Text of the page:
Beye v. Andres

Annotate this Case

179 Kan. 502 (1956)

296 P.2d 1049

IDA BEYE, Appellant, v. MARTIN Y. ANDRES, Appellee.

No. 39,976

Supreme Court of Kansas.

Opinion filed May 5, 1956.

Fred R. Vieux, of Augusta, argued the cause, and Frantz G. Loriaux, of Augusta, was with him on the briefs for the appellant.

Milton Zacharias, of Wichita, argued the cause, and Kenneth H. Hiebsch, Richard A. Render, and Albert L. Kamas, all of Wichita, were with him on the briefs for the appellee.

The opinion of the court was delivered by

WERTZ, J.:

This was an action to recover damages for personal injuries resulting from an automobile collision occurring at an uncontrolled intersection of two county roads. From a general verdict and judgment in favor of the defendant, plaintiff appeals.

Appellant Ida Beye will be hereinafter referred to as plaintiff, and appellee Martin Y. Andres, as defendant.

The petition alleged plaintiff was riding in an automobile driven by her son, traveling west on the Harry Street Road about eight miles east of Wichita, where it intersects the north and south township road; that her son reduced the speed of the automobile to about fifteen to twenty miles an hour and drove into the intersection. When the automobile in which plaintiff was riding arrived approximately midway in the intersection, the defendant driving north at a speed from fifty to sixty-five miles an hour on the township road entered the intersection and struck the automobile in which plaintiff was riding, injuring her, as fully set out in the petition. Plaintiff alleged defendant was guilty of negligence in failing to keep a lookout, excessive speed, in failing to keep his automobile under proper control when entering an intersection when the view to his right was obstructed by trees, fences and farm buildings, in failing to yield the right of way to cars approaching from his right, and in driving his car into the intersection after the car in which the plaintiff was riding had so entered. Plaintiff prayed judgment in a specified amount.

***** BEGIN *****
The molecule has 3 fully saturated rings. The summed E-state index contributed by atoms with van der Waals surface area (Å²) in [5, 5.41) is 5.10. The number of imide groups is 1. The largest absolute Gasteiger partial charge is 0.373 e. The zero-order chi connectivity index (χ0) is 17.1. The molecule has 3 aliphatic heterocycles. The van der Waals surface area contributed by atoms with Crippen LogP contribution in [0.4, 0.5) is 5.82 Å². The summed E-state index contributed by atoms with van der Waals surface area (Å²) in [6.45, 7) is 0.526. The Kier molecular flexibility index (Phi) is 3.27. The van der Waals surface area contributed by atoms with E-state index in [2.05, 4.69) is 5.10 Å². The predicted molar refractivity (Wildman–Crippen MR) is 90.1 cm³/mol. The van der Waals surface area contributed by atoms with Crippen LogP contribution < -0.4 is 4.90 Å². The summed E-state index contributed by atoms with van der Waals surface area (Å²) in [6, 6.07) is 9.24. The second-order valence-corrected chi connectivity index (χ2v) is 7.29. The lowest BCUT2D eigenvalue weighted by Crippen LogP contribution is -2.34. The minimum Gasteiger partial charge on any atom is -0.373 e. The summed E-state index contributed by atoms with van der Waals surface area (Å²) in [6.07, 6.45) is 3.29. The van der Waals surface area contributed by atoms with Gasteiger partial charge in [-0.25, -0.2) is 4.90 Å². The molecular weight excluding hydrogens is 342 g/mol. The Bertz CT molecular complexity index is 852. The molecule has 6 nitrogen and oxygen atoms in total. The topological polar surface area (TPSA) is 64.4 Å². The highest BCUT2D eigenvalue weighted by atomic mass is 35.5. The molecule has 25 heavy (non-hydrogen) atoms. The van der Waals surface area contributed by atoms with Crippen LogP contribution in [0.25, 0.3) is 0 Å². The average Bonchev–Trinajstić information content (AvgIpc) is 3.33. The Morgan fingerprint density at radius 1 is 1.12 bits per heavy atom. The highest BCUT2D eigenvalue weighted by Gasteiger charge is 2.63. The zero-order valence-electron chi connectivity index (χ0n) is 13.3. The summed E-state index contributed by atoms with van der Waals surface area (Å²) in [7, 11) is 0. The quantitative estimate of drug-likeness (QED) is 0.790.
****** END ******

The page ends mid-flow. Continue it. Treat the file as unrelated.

Defendant answered with a general denial and alleged that the driver of the car and plaintiff were engaged in a joint enterprise, or that he was the agent, and that he was guilty of specific acts of negligence which were the proximate cause of the accident. The reply was a general denial. On the pleadings thus joined, the respective parties presented their evidence and the case was submitted to a jury, which returned a general verdict for the defendant.

*504 No special questions were submitted to the jury. Plaintiff filed a motion for a new trial on the ground of abuse of discretion of the trial court, erroneous rulings, erroneous instructions, passion and prejudice, that the verdict was contrary to the evidence, and filed a motion to set aside the general verdict. From an order of the trial court overruling the mentioned motions, plaintiff appeals.